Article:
New York State dairy farmers’ perceptions of antibiotic use and resistance: A qualitative interview study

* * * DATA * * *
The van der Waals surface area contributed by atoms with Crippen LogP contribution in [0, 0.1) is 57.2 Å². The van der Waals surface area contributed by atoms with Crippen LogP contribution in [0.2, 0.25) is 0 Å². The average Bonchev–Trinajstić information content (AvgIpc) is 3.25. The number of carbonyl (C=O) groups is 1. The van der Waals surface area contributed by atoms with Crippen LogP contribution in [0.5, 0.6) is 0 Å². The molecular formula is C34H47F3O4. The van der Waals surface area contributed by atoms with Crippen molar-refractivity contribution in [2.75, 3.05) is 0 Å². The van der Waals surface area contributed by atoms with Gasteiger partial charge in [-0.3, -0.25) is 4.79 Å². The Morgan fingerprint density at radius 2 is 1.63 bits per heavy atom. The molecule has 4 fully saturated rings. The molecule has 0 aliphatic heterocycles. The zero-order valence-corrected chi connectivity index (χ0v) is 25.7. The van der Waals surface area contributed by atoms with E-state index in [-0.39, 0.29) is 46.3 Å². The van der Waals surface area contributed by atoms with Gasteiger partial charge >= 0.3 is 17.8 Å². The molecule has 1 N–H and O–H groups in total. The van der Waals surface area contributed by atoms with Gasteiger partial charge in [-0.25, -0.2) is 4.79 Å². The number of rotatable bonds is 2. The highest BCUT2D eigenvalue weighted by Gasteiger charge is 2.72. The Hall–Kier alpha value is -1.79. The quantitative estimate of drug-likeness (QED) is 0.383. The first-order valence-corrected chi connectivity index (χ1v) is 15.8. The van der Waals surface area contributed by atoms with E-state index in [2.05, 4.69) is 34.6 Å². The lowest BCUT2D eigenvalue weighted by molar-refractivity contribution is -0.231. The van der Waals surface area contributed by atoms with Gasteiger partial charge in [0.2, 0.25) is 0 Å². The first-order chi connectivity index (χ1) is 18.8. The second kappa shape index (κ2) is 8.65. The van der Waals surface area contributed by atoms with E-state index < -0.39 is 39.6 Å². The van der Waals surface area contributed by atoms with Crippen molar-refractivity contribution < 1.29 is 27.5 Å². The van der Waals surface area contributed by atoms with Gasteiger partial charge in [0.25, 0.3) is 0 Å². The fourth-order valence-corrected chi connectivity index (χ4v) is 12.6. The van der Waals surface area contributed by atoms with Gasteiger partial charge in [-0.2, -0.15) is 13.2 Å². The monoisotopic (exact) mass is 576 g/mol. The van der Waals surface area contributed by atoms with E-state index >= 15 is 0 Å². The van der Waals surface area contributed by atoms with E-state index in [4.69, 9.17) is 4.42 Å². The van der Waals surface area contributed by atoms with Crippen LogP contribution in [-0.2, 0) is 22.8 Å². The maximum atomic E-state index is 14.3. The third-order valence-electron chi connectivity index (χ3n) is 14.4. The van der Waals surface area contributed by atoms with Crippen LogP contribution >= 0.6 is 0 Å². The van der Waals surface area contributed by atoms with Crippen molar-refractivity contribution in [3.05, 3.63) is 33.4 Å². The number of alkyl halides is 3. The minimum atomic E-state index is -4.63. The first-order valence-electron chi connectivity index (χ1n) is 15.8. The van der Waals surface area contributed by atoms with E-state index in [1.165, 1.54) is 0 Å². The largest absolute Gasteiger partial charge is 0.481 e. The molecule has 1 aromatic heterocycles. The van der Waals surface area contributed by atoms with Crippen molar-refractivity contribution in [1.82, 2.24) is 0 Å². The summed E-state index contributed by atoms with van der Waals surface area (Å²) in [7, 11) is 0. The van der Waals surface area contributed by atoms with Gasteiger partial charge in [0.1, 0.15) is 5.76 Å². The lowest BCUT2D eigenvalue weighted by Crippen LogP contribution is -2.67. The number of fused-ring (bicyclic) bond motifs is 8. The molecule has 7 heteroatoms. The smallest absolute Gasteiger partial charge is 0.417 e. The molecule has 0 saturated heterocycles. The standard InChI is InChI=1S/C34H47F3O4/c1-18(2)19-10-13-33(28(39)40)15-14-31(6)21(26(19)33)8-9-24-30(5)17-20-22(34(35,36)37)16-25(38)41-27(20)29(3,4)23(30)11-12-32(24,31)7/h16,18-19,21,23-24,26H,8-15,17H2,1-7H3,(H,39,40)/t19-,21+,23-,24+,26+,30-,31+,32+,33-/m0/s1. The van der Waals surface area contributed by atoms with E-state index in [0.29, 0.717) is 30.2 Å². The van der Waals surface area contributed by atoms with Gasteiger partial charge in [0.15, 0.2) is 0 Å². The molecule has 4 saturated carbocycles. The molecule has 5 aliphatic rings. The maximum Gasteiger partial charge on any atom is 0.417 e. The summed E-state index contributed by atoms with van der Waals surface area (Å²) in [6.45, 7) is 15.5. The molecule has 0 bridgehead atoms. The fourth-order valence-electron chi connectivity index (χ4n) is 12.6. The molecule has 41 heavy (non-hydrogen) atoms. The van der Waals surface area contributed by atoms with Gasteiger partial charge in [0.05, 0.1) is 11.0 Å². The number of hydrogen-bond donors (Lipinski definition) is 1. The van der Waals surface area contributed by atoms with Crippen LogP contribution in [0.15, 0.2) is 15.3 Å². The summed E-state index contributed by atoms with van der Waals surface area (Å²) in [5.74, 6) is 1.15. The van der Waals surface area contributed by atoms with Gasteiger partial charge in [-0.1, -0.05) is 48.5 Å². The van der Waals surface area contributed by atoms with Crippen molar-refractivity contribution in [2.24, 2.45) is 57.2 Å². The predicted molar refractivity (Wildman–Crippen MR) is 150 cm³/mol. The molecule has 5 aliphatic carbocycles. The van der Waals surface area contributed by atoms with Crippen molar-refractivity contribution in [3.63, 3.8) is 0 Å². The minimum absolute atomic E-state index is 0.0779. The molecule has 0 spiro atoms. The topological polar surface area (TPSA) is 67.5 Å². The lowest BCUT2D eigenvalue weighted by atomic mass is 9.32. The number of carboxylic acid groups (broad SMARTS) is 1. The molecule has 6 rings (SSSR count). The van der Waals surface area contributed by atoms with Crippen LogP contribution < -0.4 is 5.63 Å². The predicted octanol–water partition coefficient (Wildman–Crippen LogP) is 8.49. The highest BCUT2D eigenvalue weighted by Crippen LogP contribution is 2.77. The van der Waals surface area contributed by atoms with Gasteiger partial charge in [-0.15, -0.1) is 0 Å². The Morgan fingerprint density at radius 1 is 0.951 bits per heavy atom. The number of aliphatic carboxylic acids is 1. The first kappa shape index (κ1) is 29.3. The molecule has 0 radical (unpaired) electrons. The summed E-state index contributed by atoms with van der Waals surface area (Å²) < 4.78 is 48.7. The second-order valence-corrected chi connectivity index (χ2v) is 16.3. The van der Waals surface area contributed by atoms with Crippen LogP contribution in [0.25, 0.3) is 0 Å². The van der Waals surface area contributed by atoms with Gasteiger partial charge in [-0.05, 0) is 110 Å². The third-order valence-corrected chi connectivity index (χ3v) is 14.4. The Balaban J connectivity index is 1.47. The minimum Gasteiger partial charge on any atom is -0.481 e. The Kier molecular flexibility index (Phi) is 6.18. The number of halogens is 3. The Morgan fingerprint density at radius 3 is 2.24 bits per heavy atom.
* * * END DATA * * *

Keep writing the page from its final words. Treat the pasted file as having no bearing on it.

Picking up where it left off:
Conventional dairy farmers had a low level of concern about the possible impacts of on-farm antibiotic resistance on human health and believed their antibiotic use was already judicious. Generally, they believed their cattle’s health would suffer if antibiotic use were further curtailed. Conventional farmers expressed frustration over the possibility of more stringent governmental, milk cooperative, buyer, or marketer requirements for antibiotic use and associated animal welfare in the future. They attributed expanding regulations in part to misinformed consumer preferences, that farmers felt were influenced by the marketing of organic dairy products. Organic dairy farmers were generally more concerned about issues related to antibiotic resistance than conventional farmers. Both conventional and organic farmers placed emphasis on disease prevention through herd health management rather than treatment. In conclusion, the conventional NYS dairy farmers in this study were skeptical of the need for and benefits of reduced antibiotic use on their dairy farms. Interventions for farmers, delivered by a trusted source such as a veterinarian, that provide training about proper antibiotic use practices and information of possible financial benefits of refining antibiotic use may hold promise.
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